Too Big to Grow

Written By Christian DeHaemer

Posted February 4, 2020

Joe Kennedy — a famous rich guy and father of JFK — used to tell the story of how he got out of the market before the 1929 crash when a shoeshine boy gave him some stock tips. He figured that when the shoeshine boys have tips, the market is too popular for its own good.

Bernard Baruch, another Wall Street big shot, described the scene before the crash:

Taxi drivers told you what to buy. The shoeshine boy could give you a summary of the day’s financial news as he worked with rag and polish. An old beggar who regularly patrolled the street in front of my office now gave me tips and, I suppose, spent the money I and others gave him in the market. My cook had a brokerage account and followed the ticker closely. Her paper profits were quickly blown away in the gale of 1929.

Last night, I was at the Brewer’s Art with my delightful wife, and a man there started telling me about how much money he’s made in Tesla. He bought the stock after he bought the car. This was all unsolicited, but the shoeshine story came to mind.

Today, the Nasdaq is up 143 points in premarket on the news that the World Health Organization (WHO) has declared that the coronavirus is not a pandemic.

Sylvie Briand, director of global infectious hazard preparedness at the WHO, said, “Currently, we are not in a pandemic; we are at a phase where we have an epidemic of coronavirus with multiple foci and we try to extinguish each of these foci.”

Hmm… sounds kinda wishy washy to me. But it was enough to drive the market higher this morning.

Tesla Short Squeeze

And of course, Tesla, the maker of electric automobiles, jumped 20% yesterday and is up another 15% in premarket. And it’s not over; there is room to run as the short position is still at 25%.  

I do love a good short squeeze.

As you know, a short squeeze is when a stock price shoots higher on low liquidity. It occurs when there is a lack of supply and an excess of demand for the stock due to short sellers buying back their stock at a higher price and taking a loss. The momentum traders see what is happening and buy more, pushing it up further.

We saw the same scenario with Beyond Meat (NASDAQ: BYND) late last year.

The upshot is that the TSLA stock is now irrational. It could go up or down 50% from here with no logic or meaning, and it might. If you own it, you might want to take some profits. If you don’t own it, stay away.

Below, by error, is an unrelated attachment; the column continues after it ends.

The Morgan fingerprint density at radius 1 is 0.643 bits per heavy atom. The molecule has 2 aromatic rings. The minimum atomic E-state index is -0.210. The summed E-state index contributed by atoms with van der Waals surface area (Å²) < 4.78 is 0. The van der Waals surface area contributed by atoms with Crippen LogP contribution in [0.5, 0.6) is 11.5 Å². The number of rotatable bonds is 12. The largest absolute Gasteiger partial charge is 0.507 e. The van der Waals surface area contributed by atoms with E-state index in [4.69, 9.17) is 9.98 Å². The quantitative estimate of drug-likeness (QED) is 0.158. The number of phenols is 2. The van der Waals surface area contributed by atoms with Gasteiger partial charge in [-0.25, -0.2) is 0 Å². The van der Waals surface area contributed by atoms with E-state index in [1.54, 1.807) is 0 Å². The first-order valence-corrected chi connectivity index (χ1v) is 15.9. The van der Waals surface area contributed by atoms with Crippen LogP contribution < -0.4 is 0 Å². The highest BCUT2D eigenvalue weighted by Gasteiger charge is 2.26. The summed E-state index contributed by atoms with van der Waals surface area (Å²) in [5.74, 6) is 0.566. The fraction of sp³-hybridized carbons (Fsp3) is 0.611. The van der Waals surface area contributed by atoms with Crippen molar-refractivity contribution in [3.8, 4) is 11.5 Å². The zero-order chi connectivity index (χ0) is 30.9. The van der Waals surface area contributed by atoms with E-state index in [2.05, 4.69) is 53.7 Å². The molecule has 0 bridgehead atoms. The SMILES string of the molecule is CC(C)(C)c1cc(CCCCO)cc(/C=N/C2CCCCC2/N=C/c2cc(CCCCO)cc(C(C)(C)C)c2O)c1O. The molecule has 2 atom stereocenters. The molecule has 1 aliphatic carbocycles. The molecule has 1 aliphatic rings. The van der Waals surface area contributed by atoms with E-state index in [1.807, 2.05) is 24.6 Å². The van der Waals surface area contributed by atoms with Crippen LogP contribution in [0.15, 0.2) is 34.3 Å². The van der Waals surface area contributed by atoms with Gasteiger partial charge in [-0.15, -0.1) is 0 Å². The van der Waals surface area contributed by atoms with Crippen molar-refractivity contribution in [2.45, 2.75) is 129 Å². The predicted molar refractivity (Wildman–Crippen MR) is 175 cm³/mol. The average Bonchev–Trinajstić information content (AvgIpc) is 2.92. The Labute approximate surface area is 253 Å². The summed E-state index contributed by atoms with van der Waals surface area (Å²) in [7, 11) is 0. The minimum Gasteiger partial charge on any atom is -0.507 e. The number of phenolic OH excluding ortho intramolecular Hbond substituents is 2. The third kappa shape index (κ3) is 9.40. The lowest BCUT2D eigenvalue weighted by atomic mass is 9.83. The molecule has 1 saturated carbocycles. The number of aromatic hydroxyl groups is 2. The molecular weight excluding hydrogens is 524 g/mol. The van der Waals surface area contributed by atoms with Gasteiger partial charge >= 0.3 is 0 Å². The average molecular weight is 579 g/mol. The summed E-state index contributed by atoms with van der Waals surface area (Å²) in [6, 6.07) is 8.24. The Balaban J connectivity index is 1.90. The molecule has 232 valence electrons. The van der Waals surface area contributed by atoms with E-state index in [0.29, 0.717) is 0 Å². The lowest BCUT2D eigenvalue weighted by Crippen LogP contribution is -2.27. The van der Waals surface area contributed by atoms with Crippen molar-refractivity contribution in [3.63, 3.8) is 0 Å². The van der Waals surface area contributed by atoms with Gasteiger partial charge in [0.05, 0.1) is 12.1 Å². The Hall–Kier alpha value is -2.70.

Google Fail

Alphabet (NASDAQ: GOOG) reported earnings yesterday and missed on revenue growth. I found it fascinating because I had just finished reading a research report by Horizon Kinetics that said Google was running out of growth. Here is the pertinent section:

Growth limits and competitive displacement. 

1. Facebook and Google now dominate global digital advertising, with roughly a 75% market share. Digital media is about 44% of global advertising expenditures and is expanding at about a 10% rate. At current growth rates for Facebook and Google, they will only require about 2 years to approach 95% of global digital advertising. Here’s the thing: the global advertising market as a whole only expands a few percent per year; and it’s cyclical. What happens to Facebook and Google growth rates then?

At some point, Google and Facebook will be rerated from high-growth tech companies to cyclical advertising companies. Looks like it might already be starting to happen.

Google and Amazon are also looking down the barrel of an antitrust suit from the federal government. I expect it will happen as soon as Trump wins the election in November.

Too Big to Win

Trees don’t grow to the sky and stocks don’t go up forever.

Morgan Stanley recently reported “Apple, Microsoft, Alphabet, Amazon, and Facebook make up 18% of the total market cap of the S&P 500, an unprecedented level of dominance.”

In the past, stocks that dominated the S&P 500 did poorly over the next five and 10 years.

Stocks, Fall from Grace ChartThe upshot is that it is time to sell the FAANG stocks and buy the MVPs. Click here to find out more.

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Christian DeHaemer

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Christian is the founder of Bull and Bust Report and an editor at Energy and Capital. For more on Christian, see his editor’s page.

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